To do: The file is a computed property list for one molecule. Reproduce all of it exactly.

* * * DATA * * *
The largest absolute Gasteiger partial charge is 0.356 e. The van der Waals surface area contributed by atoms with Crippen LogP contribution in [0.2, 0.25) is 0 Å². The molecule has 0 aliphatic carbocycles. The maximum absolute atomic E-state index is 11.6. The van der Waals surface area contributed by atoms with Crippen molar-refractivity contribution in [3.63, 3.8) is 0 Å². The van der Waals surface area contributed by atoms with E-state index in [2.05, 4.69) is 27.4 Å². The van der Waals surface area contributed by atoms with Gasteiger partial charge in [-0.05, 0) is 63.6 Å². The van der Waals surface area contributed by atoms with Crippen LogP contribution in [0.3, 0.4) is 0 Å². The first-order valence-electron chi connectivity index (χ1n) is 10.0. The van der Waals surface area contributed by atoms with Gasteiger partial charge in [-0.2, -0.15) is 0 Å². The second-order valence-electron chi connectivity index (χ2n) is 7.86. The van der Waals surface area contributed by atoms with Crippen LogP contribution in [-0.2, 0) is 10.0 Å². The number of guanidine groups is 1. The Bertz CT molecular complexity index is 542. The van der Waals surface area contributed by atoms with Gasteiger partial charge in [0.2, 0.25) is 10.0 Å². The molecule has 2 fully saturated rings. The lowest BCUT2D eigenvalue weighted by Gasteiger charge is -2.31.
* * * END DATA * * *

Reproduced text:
The largest absolute Gasteiger partial charge is 0.356 e. The van der Waals surface area contributed by atoms with Crippen LogP contribution in [0.2, 0.25) is 0 Å². The molecule has 0 aliphatic carbocycles. The maximum absolute atomic E-state index is 11.6. The van der Waals surface area contributed by atoms with Crippen molar-refractivity contribution in [3.63, 3.8) is 0 Å². The van der Waals surface area contributed by atoms with E-state index in [2.05, 4.69) is 27.4 Å². The van der Waals surface area contributed by atoms with Gasteiger partial charge in [-0.05, 0) is 63.6 Å². The van der Waals surface area contributed by atoms with Crippen LogP contribution in [0.3, 0.4) is 0 Å². The first-order valence-electron chi connectivity index (χ1n) is 10.0. The van der Waals surface area contributed by atoms with Gasteiger partial charge in [-0.2, -0.15) is 0 Å². The second-order valence-electron chi connectivity index (χ2n) is 7.86. The van der Waals surface area contributed by atoms with Crippen LogP contribution in [-0.2, 0) is 10.0 Å². The number of guanidine groups is 1. The Bertz CT molecular complexity index is 542. The van der Waals surface area contributed by atoms with Gasteiger partial charge in [0.2, 0.25) is 10.0 Å². The molecule has 2 fully saturated rings. The lowest BCUT2D eigenvalue weighted by Gasteiger charge is -2.31.